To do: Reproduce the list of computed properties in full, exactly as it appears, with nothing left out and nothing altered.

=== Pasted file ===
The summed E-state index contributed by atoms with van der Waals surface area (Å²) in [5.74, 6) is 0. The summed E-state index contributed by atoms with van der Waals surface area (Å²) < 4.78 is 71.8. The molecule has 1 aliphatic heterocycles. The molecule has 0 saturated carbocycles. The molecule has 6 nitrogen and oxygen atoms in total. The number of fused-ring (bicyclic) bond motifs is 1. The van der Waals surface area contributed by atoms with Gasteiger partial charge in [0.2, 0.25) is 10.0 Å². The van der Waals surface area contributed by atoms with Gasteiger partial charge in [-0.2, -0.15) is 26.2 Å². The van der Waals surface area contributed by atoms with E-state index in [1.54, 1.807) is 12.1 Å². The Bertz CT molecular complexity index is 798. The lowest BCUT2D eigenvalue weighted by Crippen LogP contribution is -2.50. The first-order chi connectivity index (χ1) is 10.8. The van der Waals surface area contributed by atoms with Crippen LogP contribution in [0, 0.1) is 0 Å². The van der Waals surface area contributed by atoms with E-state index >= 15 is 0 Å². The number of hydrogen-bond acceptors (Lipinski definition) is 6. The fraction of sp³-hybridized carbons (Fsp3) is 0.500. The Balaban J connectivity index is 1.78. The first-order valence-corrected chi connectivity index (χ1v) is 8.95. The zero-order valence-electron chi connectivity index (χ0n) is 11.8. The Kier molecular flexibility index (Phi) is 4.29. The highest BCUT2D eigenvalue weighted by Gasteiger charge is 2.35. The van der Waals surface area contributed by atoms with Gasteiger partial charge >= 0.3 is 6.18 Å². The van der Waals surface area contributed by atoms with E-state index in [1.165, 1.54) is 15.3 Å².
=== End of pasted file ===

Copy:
The summed E-state index contributed by atoms with van der Waals surface area (Å²) in [5.74, 6) is 0. The summed E-state index contributed by atoms with van der Waals surface area (Å²) < 4.78 is 71.8. The molecule has 1 aliphatic heterocycles. The molecule has 0 saturated carbocycles. The molecule has 6 nitrogen and oxygen atoms in total. The number of fused-ring (bicyclic) bond motifs is 1. The van der Waals surface area contributed by atoms with Gasteiger partial charge in [0.2, 0.25) is 10.0 Å². The van der Waals surface area contributed by atoms with Gasteiger partial charge in [-0.2, -0.15) is 26.2 Å². The van der Waals surface area contributed by atoms with E-state index in [1.54, 1.807) is 12.1 Å². The Bertz CT molecular complexity index is 798. The lowest BCUT2D eigenvalue weighted by Crippen LogP contribution is -2.50. The first-order chi connectivity index (χ1) is 10.8. The van der Waals surface area contributed by atoms with Crippen LogP contribution in [0, 0.1) is 0 Å². The van der Waals surface area contributed by atoms with E-state index >= 15 is 0 Å². The number of hydrogen-bond acceptors (Lipinski definition) is 6. The fraction of sp³-hybridized carbons (Fsp3) is 0.500. The Balaban J connectivity index is 1.78. The first-order valence-corrected chi connectivity index (χ1v) is 8.95. The zero-order valence-electron chi connectivity index (χ0n) is 11.8. The Kier molecular flexibility index (Phi) is 4.29. The highest BCUT2D eigenvalue weighted by Gasteiger charge is 2.35. The van der Waals surface area contributed by atoms with Gasteiger partial charge >= 0.3 is 6.18 Å². The van der Waals surface area contributed by atoms with E-state index in [1.165, 1.54) is 15.3 Å².